As the charts below demonstrate, the stock prices for each of the three companies took substantial hits as a result of the catastrophes. Within two months of Deepwater Horizon, BP’s stock price had lost 55% of its value and has never really recovered. Four years after the Japanese tsunami in June of 2015, TEPCO’s stock price was still down 70%. And Volkswagen’s stock price lost 40% of its value within two weeks of the “clean diesel” scandal. One wonders how the DJSI might have performed should these three “recognized” companies have been kept on their respective lists.
Principally as a consequence of (1) the two earlier disasters, (2) the limitations of relying mostly on company self-reporting, and (3) a perceived over-reliance on the economic component of the triple bottom line, a survey conducted among sustainability experts found that only 48 percent considered the DJSI as “highly trusted.”[vi] Interesting…
Independent evaluations of companies’ social responsibility performance is a noble goal. It is very helpful to both individual and institutional investors who want to do the “right thing” with their earned capital. However, there are major risks and challenges in developing accurate performance measures and reliable data when evaluating companies. This is particularly true where the data are company-supplied and not independently verified.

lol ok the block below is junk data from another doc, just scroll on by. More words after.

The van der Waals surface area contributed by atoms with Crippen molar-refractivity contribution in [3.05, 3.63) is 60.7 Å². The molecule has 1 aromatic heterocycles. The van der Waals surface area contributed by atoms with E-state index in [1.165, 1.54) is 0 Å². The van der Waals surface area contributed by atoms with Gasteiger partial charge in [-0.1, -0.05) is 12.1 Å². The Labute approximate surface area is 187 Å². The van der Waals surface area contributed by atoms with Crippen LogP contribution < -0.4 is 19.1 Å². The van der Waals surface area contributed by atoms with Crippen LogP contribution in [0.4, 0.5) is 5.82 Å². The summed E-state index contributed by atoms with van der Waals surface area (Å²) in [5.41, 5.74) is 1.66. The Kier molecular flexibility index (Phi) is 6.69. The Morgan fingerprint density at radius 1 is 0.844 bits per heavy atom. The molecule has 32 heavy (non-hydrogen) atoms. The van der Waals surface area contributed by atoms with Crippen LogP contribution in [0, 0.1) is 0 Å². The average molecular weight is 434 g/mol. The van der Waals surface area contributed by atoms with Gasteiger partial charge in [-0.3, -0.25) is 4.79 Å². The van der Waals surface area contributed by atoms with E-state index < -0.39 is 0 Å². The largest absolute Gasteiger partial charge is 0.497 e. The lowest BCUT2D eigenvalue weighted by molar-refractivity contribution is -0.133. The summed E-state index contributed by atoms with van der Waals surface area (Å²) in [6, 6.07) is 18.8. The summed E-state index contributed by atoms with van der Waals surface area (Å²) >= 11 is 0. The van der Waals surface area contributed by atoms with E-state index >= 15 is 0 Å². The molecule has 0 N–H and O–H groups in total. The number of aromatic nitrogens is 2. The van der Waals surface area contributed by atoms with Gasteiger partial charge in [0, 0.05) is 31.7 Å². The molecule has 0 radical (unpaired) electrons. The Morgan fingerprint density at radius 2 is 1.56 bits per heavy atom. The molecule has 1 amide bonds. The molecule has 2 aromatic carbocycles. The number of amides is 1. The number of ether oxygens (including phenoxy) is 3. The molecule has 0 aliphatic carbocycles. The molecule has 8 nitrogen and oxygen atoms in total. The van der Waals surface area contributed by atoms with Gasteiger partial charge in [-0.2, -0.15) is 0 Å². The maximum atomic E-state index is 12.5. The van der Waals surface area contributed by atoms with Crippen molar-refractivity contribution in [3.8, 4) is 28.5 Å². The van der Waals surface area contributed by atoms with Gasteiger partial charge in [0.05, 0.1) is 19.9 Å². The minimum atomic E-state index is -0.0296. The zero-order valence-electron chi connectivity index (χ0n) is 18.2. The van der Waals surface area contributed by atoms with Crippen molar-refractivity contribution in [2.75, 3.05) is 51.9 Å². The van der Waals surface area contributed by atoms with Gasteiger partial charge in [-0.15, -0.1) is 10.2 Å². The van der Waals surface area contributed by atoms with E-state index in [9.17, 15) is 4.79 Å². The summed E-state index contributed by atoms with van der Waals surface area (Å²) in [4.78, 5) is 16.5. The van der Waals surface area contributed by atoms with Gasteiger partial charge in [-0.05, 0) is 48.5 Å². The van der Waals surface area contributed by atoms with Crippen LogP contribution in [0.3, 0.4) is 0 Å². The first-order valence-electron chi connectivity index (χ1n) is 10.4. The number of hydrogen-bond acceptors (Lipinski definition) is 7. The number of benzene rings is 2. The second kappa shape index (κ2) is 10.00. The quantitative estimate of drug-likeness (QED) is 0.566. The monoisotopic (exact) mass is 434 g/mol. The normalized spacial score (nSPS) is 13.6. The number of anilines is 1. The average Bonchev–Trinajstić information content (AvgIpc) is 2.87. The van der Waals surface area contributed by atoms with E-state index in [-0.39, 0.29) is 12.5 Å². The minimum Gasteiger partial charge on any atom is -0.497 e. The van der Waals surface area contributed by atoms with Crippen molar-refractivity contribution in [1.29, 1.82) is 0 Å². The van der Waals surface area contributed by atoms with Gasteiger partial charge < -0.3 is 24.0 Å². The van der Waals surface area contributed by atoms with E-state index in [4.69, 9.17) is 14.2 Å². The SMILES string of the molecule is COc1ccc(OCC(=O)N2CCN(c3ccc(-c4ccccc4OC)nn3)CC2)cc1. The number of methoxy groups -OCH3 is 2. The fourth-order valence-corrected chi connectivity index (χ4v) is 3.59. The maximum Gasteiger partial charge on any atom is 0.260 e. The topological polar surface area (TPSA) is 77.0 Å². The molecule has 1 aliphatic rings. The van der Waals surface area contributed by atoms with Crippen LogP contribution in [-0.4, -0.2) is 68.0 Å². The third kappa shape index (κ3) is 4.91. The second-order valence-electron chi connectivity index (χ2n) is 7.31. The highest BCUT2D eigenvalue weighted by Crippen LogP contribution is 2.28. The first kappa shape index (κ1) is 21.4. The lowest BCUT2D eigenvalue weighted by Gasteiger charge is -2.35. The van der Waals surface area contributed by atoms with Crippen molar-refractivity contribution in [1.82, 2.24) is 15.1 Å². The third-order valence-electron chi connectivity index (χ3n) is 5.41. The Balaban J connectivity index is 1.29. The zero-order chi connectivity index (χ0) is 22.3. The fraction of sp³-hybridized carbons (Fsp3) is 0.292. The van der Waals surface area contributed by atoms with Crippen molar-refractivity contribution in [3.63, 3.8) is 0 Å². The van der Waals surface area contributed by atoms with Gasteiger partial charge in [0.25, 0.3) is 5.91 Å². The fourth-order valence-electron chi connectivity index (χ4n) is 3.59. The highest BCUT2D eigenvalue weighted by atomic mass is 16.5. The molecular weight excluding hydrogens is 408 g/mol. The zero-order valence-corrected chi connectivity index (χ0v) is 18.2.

Of course, there is also the risk that no matter how well a company is managed, unanticipated and unwanted events occur. In these cases, it’s more about how the company responds than anything else. Johnson & Johnson and the 1982 Tylenol contamination and recall is a case where the response was exemplary. Let’s hope companies will take their lead from that incident when future disasters occur, and they will occur.
About the Author
Lawrence B. Cahill, CPEA (Master Certification) has over 35 years of professional EHS experience with industry and consulting. He is the editor and principal author of the widely used text, Environmental, Health and Safety Audits, 9th Edition and its 2015 follow-up text EHS Audits: A Compendium of Thoughts and Trends, both published by Bernan Press. He has published over 70 articles and has been quoted in numerous publications including the New York Times and the Wall Street Journal. Mr. Cahill has worked in over 25 countries during his career. He holds a B.S. in Mechanical Engineering from Northeastern University where he was elected to Pi Tau Sigma, the International Mechanical Engineering Honor Society. He also holds an M.S. in Environmental Health Engineering from the McCormick School of Engineering and Applied Science of Northwestern University, and an MBA from the Wharton School of the University of Pennsylvania.
Photograph: Inside the News by Jenny W.
[i] “EPA plans to end disputed rewards Performance Track offered perks for pollution controls, but some members had poor records”, John Shiffman, John Sullivan, and Tom Avril, The Philadelphia Inquirer, March 15, 2009
[ii] EPA Office of Inspector General, “Performance Track Could Improve Program Design and Management to Ensure Value”, Report No. 2007-P-00013, March 29, 2007.
[iii] Occupational Safety and Health Administration, “All About VPP”, see www.osha.gov.
[iv] U.S. Department of Labor, Office of Inspector General, Voluntary Protection Program: Controls Are Not Sufficient to Ensure Only Worksites with Exemplary Safety And Health Systems Remain in the Program,December 16, 2013